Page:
Frequently Asked Questions

The Beede Site Group is committed to communicating openly with neighbors, community members and other interested parties about our actions in the Town of Plaistow. If you require additional information or have more questions we can answer, please contact us at

The Beede Waste Oil Company owned and operated the 40-acre site from the 1920s to 1994, during which time the state-licensed and regulated facility accepted waste oil and soils from thousands of businesses and residents for recycling and reclamation. Waste oil and associated hazardous substances seeped into the ground from an unlined lagoon, underground and above-ground storage tanks, and other sources. The state ordered the site closed in 1994, and in 1996, the USEPA declared the facility a “Superfund Site.” The USEPA determined the manner of cleanup in 2004. In 2006, the unincorporated Beede Site Group was formed by 12 of the companies that were once customers of the Beede Waste Oil Company and agreed to clean up the site.

The Beede Site Group started implementing the clean-up plan in 2011. All aspects of the cleanup are under the direction of the U.S. EPA. To date, the Group has treated over 450 million gallons of groundwater and removed 170,000 gallons of oil from the ground. The final phase of active work is estimated to last between another three to five years, depending on the assumed property end use; however, the groundwater treatment plant may be in place for another 15-20 years. Confirmation that the work is completed, and final site closure timing will be determined by the EPA. (Updated August 30, 2021)

The Beede Site Group is currently in the final design phase to determine the volume of contaminated soil to be dug out, hauled away and replaced with clean soil from elsewhere. The volume of the soil removal will impact the duration of the remaining construction work.

The dig-and-haul work will result in construction noise and additional truck traffic to surrounding roadways. How long these impacts continue will depend on the amount of soil that EPA requires to be removed, which will depend on decisions about future site use recommended by our neighbors and the Town of Plaistow. The Beede Site Group will have a mitigation and safety plan in place to reduce these impacts as much as possible.

The Beede Site Group has begun a working group with our neighbors through which they can express their views about desired uses of the land.  We plan to use regular virtual open houses and site visits, as well as informal surveys. The feedback will be taken into consideration and shared with decision makers. To join our working group, please email us at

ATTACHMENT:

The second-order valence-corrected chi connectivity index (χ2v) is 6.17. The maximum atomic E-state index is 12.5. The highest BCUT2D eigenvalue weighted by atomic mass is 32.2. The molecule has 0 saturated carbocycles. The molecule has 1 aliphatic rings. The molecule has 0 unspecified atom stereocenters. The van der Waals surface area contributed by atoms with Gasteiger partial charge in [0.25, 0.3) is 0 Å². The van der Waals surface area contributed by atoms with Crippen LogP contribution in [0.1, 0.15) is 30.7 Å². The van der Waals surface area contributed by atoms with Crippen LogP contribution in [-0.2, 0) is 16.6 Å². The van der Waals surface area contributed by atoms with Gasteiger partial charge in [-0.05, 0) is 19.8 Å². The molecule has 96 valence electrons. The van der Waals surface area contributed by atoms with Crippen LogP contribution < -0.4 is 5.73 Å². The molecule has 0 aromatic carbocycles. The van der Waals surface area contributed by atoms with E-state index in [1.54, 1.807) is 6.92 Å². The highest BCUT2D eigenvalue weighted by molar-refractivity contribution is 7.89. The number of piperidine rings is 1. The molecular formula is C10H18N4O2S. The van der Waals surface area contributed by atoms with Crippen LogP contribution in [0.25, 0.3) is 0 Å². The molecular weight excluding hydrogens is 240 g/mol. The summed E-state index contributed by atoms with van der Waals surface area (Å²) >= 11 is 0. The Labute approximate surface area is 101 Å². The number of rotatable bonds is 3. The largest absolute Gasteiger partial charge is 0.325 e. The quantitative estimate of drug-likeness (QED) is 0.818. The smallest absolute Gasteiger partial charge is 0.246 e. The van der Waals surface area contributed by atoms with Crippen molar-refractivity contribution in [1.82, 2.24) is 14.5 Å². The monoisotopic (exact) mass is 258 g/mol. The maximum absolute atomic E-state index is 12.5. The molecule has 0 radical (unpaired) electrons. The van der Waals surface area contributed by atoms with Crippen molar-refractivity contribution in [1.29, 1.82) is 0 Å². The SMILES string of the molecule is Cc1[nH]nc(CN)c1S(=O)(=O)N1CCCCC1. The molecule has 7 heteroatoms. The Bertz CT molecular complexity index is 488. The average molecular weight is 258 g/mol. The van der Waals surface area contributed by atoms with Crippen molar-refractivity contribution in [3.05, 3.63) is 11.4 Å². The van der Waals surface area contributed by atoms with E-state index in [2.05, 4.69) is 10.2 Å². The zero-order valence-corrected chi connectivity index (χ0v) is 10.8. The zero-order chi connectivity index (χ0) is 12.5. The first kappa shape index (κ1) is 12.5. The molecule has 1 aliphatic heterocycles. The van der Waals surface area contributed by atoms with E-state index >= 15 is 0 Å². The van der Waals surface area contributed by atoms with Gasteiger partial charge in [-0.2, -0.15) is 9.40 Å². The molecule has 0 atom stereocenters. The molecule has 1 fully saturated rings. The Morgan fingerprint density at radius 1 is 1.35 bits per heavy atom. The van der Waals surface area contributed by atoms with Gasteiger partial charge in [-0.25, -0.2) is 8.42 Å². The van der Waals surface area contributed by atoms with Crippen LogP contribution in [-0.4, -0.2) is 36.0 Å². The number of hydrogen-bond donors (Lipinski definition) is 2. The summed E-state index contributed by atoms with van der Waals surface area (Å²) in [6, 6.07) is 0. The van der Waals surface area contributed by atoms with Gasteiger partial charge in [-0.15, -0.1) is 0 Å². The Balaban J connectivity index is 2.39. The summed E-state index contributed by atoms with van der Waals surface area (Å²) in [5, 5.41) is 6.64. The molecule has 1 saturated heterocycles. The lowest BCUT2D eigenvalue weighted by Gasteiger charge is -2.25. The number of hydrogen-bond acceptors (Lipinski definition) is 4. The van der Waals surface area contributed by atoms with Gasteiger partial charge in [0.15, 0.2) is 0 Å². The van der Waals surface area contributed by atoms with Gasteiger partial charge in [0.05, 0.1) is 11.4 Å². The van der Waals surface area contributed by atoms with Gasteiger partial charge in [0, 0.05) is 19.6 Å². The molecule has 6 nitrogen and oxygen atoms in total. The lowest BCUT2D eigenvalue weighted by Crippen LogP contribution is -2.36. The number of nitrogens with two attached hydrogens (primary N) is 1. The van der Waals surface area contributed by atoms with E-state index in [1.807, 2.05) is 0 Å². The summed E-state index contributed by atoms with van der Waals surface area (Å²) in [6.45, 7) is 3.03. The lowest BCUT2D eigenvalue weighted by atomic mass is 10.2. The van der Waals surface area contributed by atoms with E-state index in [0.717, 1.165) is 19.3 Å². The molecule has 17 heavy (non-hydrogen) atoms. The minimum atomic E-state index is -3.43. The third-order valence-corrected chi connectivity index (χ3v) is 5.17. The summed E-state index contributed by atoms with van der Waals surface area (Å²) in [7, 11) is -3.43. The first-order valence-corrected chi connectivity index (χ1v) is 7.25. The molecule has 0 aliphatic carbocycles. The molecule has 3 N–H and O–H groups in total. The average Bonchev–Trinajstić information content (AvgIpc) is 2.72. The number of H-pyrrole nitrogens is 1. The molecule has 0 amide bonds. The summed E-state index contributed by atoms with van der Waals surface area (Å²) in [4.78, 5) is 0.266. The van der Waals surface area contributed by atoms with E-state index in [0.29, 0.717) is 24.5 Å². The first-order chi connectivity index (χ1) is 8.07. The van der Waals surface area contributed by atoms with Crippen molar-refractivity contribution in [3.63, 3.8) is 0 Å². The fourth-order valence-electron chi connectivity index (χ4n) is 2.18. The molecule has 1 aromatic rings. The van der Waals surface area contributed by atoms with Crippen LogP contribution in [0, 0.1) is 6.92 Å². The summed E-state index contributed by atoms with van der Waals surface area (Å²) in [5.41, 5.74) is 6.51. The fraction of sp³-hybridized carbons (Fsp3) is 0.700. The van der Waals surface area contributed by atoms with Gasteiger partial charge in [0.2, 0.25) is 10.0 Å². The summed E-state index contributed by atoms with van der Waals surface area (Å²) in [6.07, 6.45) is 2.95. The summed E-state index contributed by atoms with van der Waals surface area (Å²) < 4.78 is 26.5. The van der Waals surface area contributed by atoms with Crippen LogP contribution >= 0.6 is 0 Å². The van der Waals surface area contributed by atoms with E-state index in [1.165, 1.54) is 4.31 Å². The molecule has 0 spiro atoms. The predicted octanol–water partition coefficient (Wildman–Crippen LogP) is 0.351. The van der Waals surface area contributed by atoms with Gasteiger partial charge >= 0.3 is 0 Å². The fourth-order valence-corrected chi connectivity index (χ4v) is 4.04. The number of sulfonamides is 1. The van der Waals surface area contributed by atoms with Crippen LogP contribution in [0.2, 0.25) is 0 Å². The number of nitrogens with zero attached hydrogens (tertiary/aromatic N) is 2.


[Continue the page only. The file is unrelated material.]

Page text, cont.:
Based on numerous real estate experts, the answers vary. Research conducted by Greenfield Advisors, a real estate research company, shows that a home situated next to an open space preserve can sell for 5% to 10% more on the market over a home with obstructed views (such as views of only other houses or buildings). Trulia agrees, listing the top three valuable assets to increase neighborhood property values as: 1) walking trails; 2) mature trees; and 3) walkability.

The Beede Site Group named a portion of the property the Jack V. Dwyer Habitat Area in memory of one of its founding members, who helped pursue the Wildlife Habitat Council (WHC) certifications dating back to 2014. The Beede Site Group has already dedicated a portion of the property to beneficial community use, including regular open houses, trail tours, and bat count events. The mission of the Beede Wildlife Management Team is to initiate and foster habitat elements that support wildlife while blending efforts to both remediate and restore the land’s natural attributes.

During the installation of the water treatment plant,  trees had to be removed to install the treated groundwater conveyance lines; therefore, several successful projects have been implemented since 2014 to help restore the “Fairway” – from the native meadow’s restoration and bird nesting boxes to the bat house design and construction projects with the Timberlane High School STEM class and, the celebrated bat counts. The success of these projects was documented in the WHC Certification applications, for which a coveted Gold certification was awarded by the Wildlife Habitat Council in November 2017 for a 3-year period.

To date, wildlife identified as either living on or passing through our wildlife corridor includes a vast array of animals, including mammals like bobcats, coyotes, deer, skunks, and moose, birds like great blue herons and wild turkeys, and native pollinators such as Monarch butterflies and a wide variety of bees. Kelly Brook plays a large role in the ecosystem by providing an ideal home for beaver, ducks, and muskrat, and provides a good water supply for Eastern brown bats. We recently installed game cameras on the property, which are recording the many wildlife inhabitants and visitors that will be part of our next WHC certification.

Most of the wildlife areas in the Fairways are situated away from the clean-up activities. All efforts will be made to preserve and protect all site wildlife inhabitants and natural features. Depending on local community preferences and decisions, these areas may be expanded.

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